Anyway. Climate Smart. As part of this program, as well as a guy with blue overalls turning up, pointing at my lightbulbs and putting a bucket underneath my shower rose to measure waterflow rates, they gave me one of these things (at right), which talks wirelessly to a transmitter in my power meter and lets me know how much energy I’m using at any given second of the day.
When they handed it to me, I asked whether it had a USB interface, since I thought it would be interesting to watch my energy usage go up and down over time. Climate Smart Guy said that it didn’t, causing many people to rip theirs apart and stick wires in them, or to plant them in front of webcams to get the information out, as we’re an enterprising lot up here in Queensland.
At any rate, two years later, the Labor party start taxing carbon, my electricity prices go up, and I start thinking about putting solar panels on the roof.
I’ve done up a back-of-the-envelope spreadsheet to see whether this is at all worthwhile, which I’ll probably blog about at a later point in time, but in doing so it reminded me of this ClimateSmart meter and whether I could extract the data it collects in a more usable form.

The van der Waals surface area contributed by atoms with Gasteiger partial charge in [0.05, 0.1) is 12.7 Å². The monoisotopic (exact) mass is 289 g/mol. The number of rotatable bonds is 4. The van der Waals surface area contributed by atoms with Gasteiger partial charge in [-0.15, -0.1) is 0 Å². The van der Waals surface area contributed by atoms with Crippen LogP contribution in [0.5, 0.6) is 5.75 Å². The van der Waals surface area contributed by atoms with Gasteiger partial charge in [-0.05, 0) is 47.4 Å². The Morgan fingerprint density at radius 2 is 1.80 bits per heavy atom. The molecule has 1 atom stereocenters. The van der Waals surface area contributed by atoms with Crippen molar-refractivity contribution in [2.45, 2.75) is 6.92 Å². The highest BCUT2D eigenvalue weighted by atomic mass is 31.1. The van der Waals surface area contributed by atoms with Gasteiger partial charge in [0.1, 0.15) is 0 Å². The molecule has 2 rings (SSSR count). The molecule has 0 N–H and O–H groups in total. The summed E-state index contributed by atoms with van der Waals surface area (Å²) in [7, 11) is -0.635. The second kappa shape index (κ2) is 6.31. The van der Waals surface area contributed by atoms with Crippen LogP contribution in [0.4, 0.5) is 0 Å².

It turns out that in this intervening time, the makers of the monitor have decided to launch their own USB product, which looks like this thing.
I grabbed one from greentopia for $54.50 plus tax and shipping, plugged it in, and after a bit of to-ing and fro-ing with efergy support, manage to get it recognise my home network.
Once it’s up and running you hook into the Efergy Engage Dashboard, tell it which energy monitor transmitter in the neighbourhood you want to connect to (my neighbour’s popped up as well; the only way to tell them apart appears to be having the LCD monitor next to you and choosing the transmitter with the closest reading), and hey presto, the Efergy people will now receive your power usage data in 10-second intervals, or whatever it is.
You then tell Efergy through their ‘Settings’ page what timezone you’re in, how much your electricity costs (in c/kWh) and Carbon Emissions Ratio (in kg.CO2 / kW) from your last bill, and a vague monthly budget figure, and it will give you a set of charts that look like this:
I’m not sure if those single-sample spikes in the graph represent noise in the data or actual increases in energy use (I’m guessing the microwave at this stage) … it is possible to download the data in Excel (CSV) format, so I’ll see what happens after it runs for a while and possibly try filtering them out.
Interestingly, the instantaneous power usage (in W) on the website appears to be about 20-30W higher than what I’m getting on the LCD meter, which might be a calibration thing, but let’s just ignore that for now.
I’m hoping to run this for a few days/weeks to get a baseline before the solar panel guys start nailing things to the roof, so I can measure how much (if any) energy I’m saving.